by Enedina Perez
“I believe in giving young people opportunity and older people security,” said David Levering, Democratic challenger to Rep. David Dreier (R-San Dimas) for the 28th District, expressing one of the goals that he plans to achieve if he is elected into the 105th Congress.
Levering, a former college history professor, finds this election to be important because it involves many serious issues, including those relating to health, education and the environment.
“We have had two years of the Gingrich/Dreier slash and burn assault on 60 years of social policy,” said Levering. “I am very disturbed with the direction that Congress has taken since 1994.”
Levering would like to strengthen programs like Social Security and Medicare, protecting environmental programs that ensure clean air and clean water, wanting a living wage for full-time employment, as well as providing a cushion for displaced workers who must retrain, a new emphasis on corporate responsibility and favoring the preservation of the ban on assault weapons.
“I would like to play a role in trying to achieve important objectives in the issues discussed,” said Levering.
His most important issue yet, and the one that he says he is considering as his first proposed bill in Congress, relates to education.
“I am passionately devoted to education,” said Levering.
This is why he calls for tax credits for college tuition, direct student loans and full funding for the Head Start and Goals 2000 to set world class standard for American schools.
“I hope and pray that most folks want to increase the investment in education,” said Levering.
While Levering has his own ideas on bills, he opposes most of Dreier’s propositions, including the facilitation of a nuclear waste dump 18 miles from the Colorado River, tax cuts for the rich and cuts in education.
Due to his views, he feels secure about where he stands in this election.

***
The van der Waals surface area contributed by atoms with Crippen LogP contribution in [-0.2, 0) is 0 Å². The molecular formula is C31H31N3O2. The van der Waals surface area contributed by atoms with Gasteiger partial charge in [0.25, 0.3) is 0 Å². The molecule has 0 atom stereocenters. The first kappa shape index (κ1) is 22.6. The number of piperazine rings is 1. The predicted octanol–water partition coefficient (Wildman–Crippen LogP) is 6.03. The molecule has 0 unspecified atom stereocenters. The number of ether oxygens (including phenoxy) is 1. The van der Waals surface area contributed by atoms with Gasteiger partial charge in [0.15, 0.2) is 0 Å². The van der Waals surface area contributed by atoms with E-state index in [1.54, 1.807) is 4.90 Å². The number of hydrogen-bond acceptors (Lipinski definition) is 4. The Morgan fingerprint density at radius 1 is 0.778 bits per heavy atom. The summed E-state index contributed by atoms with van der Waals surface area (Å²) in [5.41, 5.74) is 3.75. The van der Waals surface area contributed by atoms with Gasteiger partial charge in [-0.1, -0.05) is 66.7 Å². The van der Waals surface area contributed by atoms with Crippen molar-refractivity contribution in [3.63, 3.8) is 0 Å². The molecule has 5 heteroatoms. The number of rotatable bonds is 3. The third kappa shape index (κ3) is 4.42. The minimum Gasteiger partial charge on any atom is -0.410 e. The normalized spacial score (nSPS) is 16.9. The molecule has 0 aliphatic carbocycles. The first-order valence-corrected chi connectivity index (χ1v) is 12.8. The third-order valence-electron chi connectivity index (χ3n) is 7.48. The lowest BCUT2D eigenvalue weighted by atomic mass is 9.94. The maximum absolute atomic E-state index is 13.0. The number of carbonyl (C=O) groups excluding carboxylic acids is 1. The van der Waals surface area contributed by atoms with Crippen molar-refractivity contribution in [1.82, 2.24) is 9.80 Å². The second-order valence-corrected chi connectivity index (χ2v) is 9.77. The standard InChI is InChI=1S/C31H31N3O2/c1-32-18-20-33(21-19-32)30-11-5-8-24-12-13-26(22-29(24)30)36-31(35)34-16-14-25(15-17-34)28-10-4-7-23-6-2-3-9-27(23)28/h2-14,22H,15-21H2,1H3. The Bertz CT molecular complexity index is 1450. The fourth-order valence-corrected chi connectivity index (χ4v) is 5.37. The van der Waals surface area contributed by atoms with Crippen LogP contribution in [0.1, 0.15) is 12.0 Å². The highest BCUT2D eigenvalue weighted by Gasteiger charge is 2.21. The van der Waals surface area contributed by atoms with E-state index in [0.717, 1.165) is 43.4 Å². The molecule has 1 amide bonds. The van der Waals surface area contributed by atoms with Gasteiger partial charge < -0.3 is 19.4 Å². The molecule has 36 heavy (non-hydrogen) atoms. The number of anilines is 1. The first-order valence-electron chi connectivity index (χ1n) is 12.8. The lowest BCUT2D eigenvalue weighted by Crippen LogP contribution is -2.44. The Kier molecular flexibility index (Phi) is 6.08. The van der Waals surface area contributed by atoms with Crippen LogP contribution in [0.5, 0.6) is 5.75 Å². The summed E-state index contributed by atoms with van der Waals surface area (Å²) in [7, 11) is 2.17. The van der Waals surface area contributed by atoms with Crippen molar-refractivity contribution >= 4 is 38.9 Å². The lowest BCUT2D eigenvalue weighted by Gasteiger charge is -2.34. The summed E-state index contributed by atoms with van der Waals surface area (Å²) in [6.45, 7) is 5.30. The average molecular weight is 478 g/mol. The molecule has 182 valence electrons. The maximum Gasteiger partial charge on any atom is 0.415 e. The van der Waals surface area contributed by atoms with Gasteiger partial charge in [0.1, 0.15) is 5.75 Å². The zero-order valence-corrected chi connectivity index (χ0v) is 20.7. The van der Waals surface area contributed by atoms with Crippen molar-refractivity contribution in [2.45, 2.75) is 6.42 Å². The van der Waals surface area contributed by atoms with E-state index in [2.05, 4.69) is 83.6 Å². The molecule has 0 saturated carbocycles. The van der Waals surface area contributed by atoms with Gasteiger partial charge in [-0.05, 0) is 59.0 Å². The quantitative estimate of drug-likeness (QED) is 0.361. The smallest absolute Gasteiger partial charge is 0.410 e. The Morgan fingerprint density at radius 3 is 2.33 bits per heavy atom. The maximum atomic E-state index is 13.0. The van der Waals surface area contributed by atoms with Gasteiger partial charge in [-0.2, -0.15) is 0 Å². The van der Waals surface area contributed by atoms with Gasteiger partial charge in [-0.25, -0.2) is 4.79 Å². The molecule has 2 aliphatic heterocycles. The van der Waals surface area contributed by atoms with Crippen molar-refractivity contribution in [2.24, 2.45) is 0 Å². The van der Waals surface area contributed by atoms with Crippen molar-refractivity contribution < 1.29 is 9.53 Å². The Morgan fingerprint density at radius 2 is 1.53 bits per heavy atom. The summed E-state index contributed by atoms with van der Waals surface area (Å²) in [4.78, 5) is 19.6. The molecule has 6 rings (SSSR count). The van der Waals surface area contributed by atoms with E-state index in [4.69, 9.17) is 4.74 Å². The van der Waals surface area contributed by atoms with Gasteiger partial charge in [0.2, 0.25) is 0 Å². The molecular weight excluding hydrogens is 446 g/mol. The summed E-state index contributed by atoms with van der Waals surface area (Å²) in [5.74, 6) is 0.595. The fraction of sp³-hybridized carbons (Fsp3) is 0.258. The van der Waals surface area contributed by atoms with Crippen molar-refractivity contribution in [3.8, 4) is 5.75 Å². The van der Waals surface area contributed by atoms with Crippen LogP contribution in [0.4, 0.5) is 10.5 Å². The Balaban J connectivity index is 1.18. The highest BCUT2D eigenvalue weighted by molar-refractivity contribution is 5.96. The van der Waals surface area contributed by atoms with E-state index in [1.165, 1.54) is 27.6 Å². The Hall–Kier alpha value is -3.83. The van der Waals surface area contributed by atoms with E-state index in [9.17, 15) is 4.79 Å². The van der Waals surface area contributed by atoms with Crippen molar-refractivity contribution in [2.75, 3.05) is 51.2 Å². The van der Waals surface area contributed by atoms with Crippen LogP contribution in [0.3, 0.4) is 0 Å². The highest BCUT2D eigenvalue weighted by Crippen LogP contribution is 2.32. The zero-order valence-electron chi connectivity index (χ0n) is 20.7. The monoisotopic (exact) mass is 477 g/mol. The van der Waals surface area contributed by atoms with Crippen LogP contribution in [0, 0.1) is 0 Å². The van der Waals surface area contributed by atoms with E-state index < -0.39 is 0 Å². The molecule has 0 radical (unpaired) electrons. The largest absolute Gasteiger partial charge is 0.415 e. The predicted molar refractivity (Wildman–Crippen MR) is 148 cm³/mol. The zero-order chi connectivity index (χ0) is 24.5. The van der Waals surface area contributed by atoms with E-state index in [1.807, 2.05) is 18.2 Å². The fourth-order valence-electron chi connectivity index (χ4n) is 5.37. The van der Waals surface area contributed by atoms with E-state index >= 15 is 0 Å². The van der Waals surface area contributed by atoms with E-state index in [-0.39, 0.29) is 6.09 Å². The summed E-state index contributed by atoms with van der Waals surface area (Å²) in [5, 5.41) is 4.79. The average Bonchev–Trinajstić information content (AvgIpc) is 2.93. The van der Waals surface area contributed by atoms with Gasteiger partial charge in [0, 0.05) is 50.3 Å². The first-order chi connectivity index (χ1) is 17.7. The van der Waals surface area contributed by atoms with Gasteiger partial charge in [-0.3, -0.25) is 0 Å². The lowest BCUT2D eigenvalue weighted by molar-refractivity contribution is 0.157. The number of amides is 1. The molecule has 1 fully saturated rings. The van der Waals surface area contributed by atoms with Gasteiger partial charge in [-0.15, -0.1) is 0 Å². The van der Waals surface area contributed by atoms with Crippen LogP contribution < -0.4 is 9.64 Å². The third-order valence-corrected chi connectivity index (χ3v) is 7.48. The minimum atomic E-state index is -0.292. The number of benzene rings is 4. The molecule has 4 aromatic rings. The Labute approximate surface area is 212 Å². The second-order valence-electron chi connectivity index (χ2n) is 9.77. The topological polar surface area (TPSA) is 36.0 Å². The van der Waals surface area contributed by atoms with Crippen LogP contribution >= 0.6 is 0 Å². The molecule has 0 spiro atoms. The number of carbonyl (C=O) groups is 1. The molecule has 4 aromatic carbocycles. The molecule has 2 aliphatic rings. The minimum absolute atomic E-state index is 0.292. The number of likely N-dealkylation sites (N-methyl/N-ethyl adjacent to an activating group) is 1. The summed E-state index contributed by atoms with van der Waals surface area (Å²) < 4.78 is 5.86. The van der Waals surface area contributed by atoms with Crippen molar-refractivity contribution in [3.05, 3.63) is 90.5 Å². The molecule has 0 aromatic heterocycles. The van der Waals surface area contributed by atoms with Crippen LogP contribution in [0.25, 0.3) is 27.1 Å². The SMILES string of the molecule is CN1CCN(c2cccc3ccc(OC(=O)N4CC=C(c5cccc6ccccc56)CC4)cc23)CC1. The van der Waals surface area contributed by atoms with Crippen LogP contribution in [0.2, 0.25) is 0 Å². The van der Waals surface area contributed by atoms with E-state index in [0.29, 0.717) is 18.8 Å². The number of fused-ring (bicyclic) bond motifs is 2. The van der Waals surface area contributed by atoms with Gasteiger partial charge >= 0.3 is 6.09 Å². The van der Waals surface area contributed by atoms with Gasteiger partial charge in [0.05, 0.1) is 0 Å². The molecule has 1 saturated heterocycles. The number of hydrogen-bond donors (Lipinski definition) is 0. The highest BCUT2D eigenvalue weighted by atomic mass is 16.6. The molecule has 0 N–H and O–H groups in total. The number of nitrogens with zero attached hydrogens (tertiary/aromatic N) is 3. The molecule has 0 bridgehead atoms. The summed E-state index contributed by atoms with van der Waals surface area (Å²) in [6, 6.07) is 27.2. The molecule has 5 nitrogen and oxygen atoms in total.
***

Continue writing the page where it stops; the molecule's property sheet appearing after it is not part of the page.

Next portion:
“I am confident because I represent the majority of the San Gabriel Valley residents through my sentiment and value on education, health, environment and wages of working conditions,” said Levering.
“We need to provide health insurance for all of our citizens, to educate our young and ease the transition of workers who have been laid off or downsized to other productive work,” he said.
Levering has a well rounded professional background that makes him feel electable.
Besides being a long time resident of the San Gabriel Valley, Levering, who was born in Redlands, attended Alhambra High School. He received his bachelor’s degree from the University of Redlands and later received his master’s and doctorate degrees in history from the Claremont Graduate School.
His professional experiences, include teaching four years at the University of California, Riverside, and 28 years in the History Department at Cal Poly Pomona.
Levering worked seven years for World University Service, a cooperative effort sponsored by Protestants, Catholics and Jews to fund self-help projects in university communities in war-damaged or underdeveloped areas.
He was appointed to the California Commission for Teacher Credentialing, where he served for seven years, the last two as chair.
“Our focus involved improving curriculum and developing a greater sense of common purpose,” said Levering.
He was also a member of the State Advisory and Drafting Committee for the preparation of the California History-Social Science Framework.
Levering mentioned that he also has a record of activism in the community.
Some of this community service projects include being a founding member, and later president, of the Cal Poly Pomona local of the American Federation of Teachers, participating as a member of the Advisory Committee of the California International Studies Project, the Sierra Club and the Claremont Meeting of the Society of Friends (Quakers).
Levering feels that by challenging Dreier, he is bringing new issues to the forefront of the campaign and may have the opportunity to contribute, even in more positive ways, to the community.
“It is a chance to give something back after my long career of studying the system and sharing the knowledge with young people,” he said.
Levering also has a positive outlook on Democrats making up the next Congress.
“If President [Clinton] keeps doing well, Democrats could take the lead, even in the Senate,” he said. “I want to help make it happen.”
Levering added, “If our society is to survive and prosper, we must stop looking for scapegoats, and come together to begin addressing the very substantial problems that face us.”